Note: doing this by hand will not be fun. Combine this guide with your server automation tool of choice - I’ll be using Chef, so you’ll need to translate the instructions yourself if you’re using something else.

Guide to setting up Nagios with Chef

Nagios is an awesome open source tool for monitoring servers and applications, and, being such a mission to install and configure, it’s a perfect use case for Chef. Opscode have a nice Nagios cookbook but it’s still not the most straightforward thing to get running.

To make things easier, I’ll explain here how to use this cookbook to set up a Nagios server and have it monitor multiple client servers and applications such as PostgreSQL, MongoDB and nginx.

Creating and bootstrapping EC2 instances in an Amazon VPC using Chef & Knife

Instances in an Amazon VPC are a little tricker than usual to create using the knife ec2 server create command, because they are, of course, private. However, if you have an SSH gateway you can use that to create and bootstrap them.

There is one small caveat, however: if you create a server in a public subnet, it will not be able to access the Internet (and thus complete the Chef bootstrap process) until you assign it an Elastic IP. The knife ec2 plugin doesn’t let you do this, so you’ll either have to do it manually after the server has been created, or script it using the AWS API.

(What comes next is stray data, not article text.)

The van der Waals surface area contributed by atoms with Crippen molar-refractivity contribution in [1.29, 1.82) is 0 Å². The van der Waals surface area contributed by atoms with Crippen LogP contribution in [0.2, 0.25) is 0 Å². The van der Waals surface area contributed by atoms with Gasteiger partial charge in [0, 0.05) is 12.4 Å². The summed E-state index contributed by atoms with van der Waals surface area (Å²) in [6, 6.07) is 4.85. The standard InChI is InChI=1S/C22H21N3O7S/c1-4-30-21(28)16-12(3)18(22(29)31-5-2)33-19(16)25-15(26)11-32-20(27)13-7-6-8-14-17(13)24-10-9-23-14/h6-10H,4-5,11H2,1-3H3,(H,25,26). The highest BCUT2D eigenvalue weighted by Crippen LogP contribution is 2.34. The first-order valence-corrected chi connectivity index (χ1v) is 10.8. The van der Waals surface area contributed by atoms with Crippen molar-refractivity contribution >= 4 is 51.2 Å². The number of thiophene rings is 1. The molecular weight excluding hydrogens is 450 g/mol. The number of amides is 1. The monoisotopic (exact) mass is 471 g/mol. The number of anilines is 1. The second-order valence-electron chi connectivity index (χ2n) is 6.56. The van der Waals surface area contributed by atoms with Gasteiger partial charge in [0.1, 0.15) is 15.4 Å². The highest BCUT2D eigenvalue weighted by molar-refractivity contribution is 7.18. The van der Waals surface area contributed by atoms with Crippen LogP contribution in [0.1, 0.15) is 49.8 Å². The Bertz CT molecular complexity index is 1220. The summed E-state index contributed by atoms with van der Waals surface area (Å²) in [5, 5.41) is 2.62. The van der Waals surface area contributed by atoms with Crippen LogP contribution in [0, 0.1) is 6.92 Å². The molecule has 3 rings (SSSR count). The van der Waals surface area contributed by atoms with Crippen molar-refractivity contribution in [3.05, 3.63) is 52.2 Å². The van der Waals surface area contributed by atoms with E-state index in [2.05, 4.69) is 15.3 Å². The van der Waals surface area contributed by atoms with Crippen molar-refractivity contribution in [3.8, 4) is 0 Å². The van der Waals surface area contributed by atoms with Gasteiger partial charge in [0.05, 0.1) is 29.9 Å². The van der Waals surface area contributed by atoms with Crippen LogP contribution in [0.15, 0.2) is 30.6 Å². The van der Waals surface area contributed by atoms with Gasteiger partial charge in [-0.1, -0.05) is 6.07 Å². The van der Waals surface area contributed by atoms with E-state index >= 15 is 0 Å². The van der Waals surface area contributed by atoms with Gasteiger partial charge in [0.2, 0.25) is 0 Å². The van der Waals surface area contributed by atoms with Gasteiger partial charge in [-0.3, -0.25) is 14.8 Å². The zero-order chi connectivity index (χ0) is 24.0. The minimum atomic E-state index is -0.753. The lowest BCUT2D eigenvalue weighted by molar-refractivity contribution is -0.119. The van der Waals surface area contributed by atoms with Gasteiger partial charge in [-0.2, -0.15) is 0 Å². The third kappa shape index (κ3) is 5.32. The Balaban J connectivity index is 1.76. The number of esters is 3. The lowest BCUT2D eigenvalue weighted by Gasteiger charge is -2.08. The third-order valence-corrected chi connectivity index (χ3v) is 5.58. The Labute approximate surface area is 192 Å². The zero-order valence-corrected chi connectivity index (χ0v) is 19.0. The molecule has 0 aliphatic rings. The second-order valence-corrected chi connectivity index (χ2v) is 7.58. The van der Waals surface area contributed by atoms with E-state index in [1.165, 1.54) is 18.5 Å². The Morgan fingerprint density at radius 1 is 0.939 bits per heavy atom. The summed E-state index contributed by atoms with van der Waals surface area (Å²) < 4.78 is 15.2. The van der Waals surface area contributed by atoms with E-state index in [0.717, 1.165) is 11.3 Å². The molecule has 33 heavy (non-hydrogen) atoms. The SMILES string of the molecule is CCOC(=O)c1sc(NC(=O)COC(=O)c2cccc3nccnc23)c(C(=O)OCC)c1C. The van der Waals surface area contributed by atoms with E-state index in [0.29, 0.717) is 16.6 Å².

Managing EBS volumes with Chef

Chef works great for creating and attaching Amazon EBS volumes to instances, and there’s an Opscode chef-aws cookbook which has providers for working with single EBS volumes and also for creating RAID arrays from multiple volumes.

The chef-aws cookbook is fairly straightforward on its own, but requires a little DIY to get it fully working. I’ll explain here how to use this cookbook to effectively create single or RAID EBS volumes and allow these to be customised using attributes in roles or environments (so you could have your staging DB use a single 20GB volume, and your production DB use a 200GB RAID).

Syntax highlighting in nanoc

Syntax highlighting is easy in nanoc using the (built-in) colorize_syntax filter and Pygments. Pygments is an extremely robust Python library with support for many languages. You wouldn’t ordinarily want to call out to a Python application from your Ruby app, but as your nanoc site is compiled this method works great.

Vagrant, Chef and the sudo cookbook

Vagrant is great. Chef is great. Let’s say you’re using Vagrant to test a Chef config for a server. Maybe you want to add the Opscode sudo cookbook to manage your sudo package and sudoers? If so, be careful!